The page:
Rainbow Cycling brings GLBT awareness to race
By Mary Kenney
Two of the four women of Rainbow Cycling lean against the chain link fence separating the track from the bleachers, watching their competition practice.
Some of the women have been on this track for three races. Some saw it for the first time this year during cycling practice.
But this difference in experience will not necessarily decide the Little 500 Women’s Race.
Rainbow Cycling is in the middle of the field. Their qualification time of 02:52.96 placed them 16 out of 33, a comfortable spot for a team only 2 years old.
Juniors Torrey Byrd, Sarah Hugus and Kristen Coleman and senior Rachel Curley form the team backed by Gay, Lesbian, Bisexual and Transgender Student Services this year, though they’re affiliated with the center only because they joined the team. Two are veterans, two are rookies.
All joined the team for one main reason — they want to ride.
Kristen’s eyes are hidden by reflective sunglasses as she gazes into the distance, reflecting on the minutes and seconds so crucial to a bike race. She shifts her weight from foot to foot, ready to start cycling.
Kristen, a rookie, thinks about her teammates — who are the strongest riders, who are better in support roles? There isn’t a clear divide between the rookies and the veterans, she says.
“I don’t think age is a huge factor, unless there are a lot of veterans — ”
“I mean,” Torrey, a veteran, cuts in, “you guys are the two best on our team. So I’d say it doesn’t matter at all.”
Neither Torrey nor Kristen are part of the GLBT center. Both identify as heterosexual. But the center gave them a chance to ride, and they seized it.
Kristen heard about the team through a friend, and Torrey says recruitment for the team usually happens that way.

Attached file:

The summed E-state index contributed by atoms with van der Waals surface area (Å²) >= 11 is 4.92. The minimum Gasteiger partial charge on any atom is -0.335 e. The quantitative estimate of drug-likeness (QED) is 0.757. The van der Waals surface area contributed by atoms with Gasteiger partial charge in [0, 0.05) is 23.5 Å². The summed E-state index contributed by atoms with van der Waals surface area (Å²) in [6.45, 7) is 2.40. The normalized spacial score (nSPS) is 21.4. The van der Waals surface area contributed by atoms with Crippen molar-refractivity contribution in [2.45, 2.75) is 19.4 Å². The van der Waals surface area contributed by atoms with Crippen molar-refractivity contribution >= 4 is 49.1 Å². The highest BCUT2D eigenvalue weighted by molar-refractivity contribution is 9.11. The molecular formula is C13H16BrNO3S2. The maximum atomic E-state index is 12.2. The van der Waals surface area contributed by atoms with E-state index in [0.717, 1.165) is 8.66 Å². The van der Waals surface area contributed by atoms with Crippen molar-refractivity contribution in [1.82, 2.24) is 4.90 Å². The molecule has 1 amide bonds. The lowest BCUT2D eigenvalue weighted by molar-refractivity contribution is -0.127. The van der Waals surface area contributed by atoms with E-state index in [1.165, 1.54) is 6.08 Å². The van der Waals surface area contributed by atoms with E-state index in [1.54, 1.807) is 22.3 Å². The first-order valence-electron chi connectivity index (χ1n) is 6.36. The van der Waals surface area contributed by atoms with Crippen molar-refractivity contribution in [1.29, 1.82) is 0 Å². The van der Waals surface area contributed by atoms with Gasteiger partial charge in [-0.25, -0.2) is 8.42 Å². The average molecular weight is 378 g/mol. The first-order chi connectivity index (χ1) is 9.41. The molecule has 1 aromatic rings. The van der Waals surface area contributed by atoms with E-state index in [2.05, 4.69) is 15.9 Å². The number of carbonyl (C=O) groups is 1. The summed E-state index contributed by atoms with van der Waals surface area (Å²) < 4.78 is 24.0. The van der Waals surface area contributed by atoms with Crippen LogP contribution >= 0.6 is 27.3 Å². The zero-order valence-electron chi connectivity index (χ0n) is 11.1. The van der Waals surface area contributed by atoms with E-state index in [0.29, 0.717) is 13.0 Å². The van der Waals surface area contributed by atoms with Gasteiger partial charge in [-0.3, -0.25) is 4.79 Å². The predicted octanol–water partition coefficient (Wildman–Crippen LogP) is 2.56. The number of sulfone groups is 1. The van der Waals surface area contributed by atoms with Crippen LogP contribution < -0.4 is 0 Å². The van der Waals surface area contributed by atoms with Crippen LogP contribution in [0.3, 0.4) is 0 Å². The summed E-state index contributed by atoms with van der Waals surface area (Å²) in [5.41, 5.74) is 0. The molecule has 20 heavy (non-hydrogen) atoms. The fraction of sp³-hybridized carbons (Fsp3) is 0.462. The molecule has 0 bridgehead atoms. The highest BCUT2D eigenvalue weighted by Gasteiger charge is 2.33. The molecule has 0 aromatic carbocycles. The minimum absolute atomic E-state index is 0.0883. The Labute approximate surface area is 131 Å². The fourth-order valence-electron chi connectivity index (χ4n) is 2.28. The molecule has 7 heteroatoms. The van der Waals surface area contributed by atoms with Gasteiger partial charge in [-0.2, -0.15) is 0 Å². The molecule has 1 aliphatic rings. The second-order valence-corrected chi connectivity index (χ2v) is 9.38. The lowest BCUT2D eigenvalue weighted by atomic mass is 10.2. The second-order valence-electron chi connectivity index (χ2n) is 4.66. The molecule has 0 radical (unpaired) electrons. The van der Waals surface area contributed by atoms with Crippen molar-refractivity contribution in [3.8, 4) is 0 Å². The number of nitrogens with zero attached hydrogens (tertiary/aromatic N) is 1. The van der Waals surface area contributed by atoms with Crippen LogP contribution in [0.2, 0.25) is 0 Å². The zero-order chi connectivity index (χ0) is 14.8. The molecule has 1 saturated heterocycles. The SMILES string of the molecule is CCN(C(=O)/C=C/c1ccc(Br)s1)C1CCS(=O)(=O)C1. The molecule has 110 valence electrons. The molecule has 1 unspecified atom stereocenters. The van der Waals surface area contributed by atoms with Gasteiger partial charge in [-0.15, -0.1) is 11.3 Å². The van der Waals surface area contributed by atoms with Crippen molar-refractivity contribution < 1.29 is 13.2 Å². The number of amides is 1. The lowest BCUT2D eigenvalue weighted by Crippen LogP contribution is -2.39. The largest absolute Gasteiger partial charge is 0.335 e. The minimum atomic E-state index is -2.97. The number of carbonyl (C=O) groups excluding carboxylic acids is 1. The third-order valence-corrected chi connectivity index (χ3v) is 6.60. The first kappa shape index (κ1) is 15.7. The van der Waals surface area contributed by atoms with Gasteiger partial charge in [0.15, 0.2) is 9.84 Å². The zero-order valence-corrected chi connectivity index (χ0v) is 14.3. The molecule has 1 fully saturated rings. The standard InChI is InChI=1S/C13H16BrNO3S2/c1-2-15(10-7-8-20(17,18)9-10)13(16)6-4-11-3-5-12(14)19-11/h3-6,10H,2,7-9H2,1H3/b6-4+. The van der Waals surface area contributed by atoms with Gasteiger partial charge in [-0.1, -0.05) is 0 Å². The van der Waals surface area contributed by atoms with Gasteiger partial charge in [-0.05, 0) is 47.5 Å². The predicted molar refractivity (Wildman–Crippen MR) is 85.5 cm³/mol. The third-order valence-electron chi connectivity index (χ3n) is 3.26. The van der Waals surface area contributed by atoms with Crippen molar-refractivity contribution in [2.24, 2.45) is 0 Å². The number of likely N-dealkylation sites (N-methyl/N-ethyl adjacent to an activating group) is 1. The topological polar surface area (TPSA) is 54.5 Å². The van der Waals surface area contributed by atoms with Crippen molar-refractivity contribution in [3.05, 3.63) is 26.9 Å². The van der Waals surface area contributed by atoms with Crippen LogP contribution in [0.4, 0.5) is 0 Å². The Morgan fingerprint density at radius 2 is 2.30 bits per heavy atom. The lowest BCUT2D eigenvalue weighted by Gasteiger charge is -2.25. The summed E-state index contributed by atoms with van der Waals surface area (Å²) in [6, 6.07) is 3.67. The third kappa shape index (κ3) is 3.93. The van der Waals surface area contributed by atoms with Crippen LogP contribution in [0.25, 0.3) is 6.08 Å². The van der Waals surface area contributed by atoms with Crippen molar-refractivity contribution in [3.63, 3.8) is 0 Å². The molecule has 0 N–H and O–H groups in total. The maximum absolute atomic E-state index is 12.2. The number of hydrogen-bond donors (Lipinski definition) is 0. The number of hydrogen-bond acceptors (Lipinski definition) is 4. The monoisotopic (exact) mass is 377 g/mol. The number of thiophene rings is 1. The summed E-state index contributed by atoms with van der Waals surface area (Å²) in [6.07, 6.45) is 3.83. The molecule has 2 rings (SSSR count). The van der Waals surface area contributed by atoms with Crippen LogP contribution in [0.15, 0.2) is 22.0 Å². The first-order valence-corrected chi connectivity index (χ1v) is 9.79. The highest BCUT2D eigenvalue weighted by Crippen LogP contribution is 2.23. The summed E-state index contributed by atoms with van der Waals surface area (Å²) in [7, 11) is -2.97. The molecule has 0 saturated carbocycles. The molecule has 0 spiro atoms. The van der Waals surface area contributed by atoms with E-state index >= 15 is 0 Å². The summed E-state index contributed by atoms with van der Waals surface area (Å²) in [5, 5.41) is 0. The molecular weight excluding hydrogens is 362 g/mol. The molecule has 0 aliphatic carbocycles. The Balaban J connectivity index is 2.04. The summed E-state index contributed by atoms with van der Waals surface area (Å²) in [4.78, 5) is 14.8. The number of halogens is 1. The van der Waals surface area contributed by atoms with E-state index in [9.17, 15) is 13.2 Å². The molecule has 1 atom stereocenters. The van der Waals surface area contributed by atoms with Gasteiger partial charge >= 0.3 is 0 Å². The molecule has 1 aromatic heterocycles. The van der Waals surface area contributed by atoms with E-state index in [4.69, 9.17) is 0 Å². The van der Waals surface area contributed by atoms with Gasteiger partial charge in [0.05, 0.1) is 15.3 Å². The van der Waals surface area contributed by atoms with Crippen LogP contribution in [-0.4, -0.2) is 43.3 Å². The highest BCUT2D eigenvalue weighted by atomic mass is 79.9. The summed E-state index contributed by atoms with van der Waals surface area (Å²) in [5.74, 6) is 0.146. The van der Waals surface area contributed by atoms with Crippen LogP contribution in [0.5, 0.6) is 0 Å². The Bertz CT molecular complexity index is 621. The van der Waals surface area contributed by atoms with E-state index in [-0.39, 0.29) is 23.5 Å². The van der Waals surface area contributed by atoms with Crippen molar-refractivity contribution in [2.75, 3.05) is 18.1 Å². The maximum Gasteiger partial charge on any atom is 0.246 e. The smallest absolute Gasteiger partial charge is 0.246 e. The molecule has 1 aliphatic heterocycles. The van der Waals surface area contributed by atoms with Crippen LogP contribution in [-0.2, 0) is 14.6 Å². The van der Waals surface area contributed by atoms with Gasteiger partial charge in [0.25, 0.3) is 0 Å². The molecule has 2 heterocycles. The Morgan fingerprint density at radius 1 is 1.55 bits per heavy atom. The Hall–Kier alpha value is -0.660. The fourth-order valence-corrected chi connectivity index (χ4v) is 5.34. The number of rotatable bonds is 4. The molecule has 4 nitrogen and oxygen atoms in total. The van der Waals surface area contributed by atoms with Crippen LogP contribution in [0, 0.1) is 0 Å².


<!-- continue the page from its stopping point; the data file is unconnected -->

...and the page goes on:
The original Rainbow Cycling team was in the men’s Little 500 and debuted in 2006. Though the team did not return, its founder, Jacob Sinex, did. He now coaches the women’s team.
“Oh, Jacob,” Torrey laughs. “We all love Jacob.”
It’s strong camaraderie that marks Rainbow Cycling, both women agree.
It’s kept the women strong through long months of training — they began taking long rides together in August to start building the muscle groups required to ride the 25.49 miles of the women’s race.
Kristen remembers early rides from campus to Lake Monroe. They circled the lake on those rides. It was a perfect, if painful, way to familiarize the women with the sport.
As a result, Kristen says she is in much better shape than before she joined the team.
“Being on a team has been good motivation because you don’t want to let them down,” she says.
But the team is about more than the exercise, building tradition and friendship. It’s about a community.
“It’s our way of supporting people, even though it’s an unorthodox way to support GLBT,” Torrey says.
Having a team affiliated with the GLBT center is a way to spread awareness and support for a strong community, Kristen agrees.
“It’s giving them a team to root for,” Kristen says.
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